Pulp Fiction Trends on Twitter

Sunday night, Pulp Fiction was playing on HBO Signature, and enough folks were tweeting about it that it became a trending topic at Twitter.  I retweeted a bunch of the comments that people were making.  I was surprised at both the number of tweets and the percentage that had not seen the film before.

Hard to believe Pulp Fiction is old enough that the generation of kids in high school and college now were babies when it was released in theaters.

Introducing Tarantino Films To Friends

Interesting thread started over on Reddit about what order you’d have your frind watch Tarantino’s films if they had never seen one before. 

Consensus seems to be Pulp Fiction first, and Death Proof last – which I agree with.  Love the irony that most everybody would introduce his films out of order considering that out of order film sequencing is the single most identifying trait of a Tarantino film

Even though he only wrote it, I’d also throw True Romance into the first half of his films. Its a great story and very much feels like a Tarantino film even though he didnt direct it.

Death Proof Helps Chartreuse Gain Popularity

A Tarantino line about liquor from Death Proof seems to have kick-started the popularity of Chartreuse.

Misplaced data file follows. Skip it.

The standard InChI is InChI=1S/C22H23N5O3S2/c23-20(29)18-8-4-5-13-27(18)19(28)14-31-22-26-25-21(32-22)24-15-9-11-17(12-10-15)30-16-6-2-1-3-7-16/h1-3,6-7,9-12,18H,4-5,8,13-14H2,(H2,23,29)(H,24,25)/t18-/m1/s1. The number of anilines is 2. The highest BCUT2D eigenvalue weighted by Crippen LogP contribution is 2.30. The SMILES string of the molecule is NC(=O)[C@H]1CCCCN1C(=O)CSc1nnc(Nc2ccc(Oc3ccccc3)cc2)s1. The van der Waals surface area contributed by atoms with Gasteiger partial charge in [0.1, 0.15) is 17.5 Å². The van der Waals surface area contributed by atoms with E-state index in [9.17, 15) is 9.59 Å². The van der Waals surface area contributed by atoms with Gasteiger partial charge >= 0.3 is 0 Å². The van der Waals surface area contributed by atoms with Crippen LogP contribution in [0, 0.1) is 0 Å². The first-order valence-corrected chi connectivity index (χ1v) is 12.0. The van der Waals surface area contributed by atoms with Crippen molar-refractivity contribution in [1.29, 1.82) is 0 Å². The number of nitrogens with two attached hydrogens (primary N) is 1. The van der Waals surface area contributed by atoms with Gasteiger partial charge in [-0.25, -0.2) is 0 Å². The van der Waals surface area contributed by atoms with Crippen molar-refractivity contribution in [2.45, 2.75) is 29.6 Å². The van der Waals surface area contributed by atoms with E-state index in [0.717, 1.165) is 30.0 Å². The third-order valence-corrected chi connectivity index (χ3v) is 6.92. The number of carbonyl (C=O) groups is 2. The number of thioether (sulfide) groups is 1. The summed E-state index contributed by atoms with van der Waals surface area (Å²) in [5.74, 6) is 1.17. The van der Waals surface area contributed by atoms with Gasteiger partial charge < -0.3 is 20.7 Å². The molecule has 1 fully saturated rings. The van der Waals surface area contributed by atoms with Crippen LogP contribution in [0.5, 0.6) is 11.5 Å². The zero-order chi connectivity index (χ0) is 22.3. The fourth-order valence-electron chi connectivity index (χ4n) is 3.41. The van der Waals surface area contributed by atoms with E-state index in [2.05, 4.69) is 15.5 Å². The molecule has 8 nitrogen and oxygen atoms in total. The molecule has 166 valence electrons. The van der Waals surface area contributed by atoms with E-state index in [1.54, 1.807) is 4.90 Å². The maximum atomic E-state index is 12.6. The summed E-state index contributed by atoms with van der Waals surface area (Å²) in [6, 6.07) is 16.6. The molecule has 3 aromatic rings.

The drink also benefited from a throw-away line of a bar banter in Quentin Tarantino’s 2007 thriller, “Death Proof.”

Playing the role of a barman in his own film, the director gives a round of Chartreuse shots to a well-oiled group.

When asked what they are drinking, Tarantino replies: “Chartreuse. The only liquor so good they named a colour after it.”

“Tarantino’s film created an incredible buzz,” he says, noting that workers had been putting in extra hours to bottle as much of the green stuff as possible.

Quentin Tarantino’s Inglourious Basterds: A Manipulation of Metacinema

Coming in 2012, a new book called Quentin Tarantino’s Inglourious Basterds: A Manipulation of Metacinema. Here’s the description:

This provocative and unique anthology analyzes Quentin Tarantino’s controversial Inglourious Basterds in the contexts of cinema, cultural, gender, and historical studies. The film and its ideology is dissected by a range of scholars and writers who take on the director’s manipulation of metacinema, Nazisploitation, ethnic stereotyping, gender roles, allohistoricism, geopolitics, philosophy, language, and memory.

In this collection, the eroticism of the club-swinging and avenging “Bear Jew,” the dashed heroism of the “role-playing” French and German females, the patriotic fools and pawns, the amoral yokel, Lieutenant Aldo Raine, and the cosmopolitan, but psychopathic Colonel Landa, are understood for their true functions in what has become an iconoclastic pop-culture phenomenon and one of the classics of early twenty-first century American cinema. Additionally, the book examines the use of “foreign” languages (subverting English and image), the allegory of Austria’s identity in the war, and the particularly French and German cinematic influences, such as R. W. Fassbinder’s realignment of the German woman’s film and the iconic image of the German film star in Inglourious Basterds.

Sometimes I wonder whether the analysis of films and books like this is way more detailed than anything the author/writer ever contemplated when they created the book or film.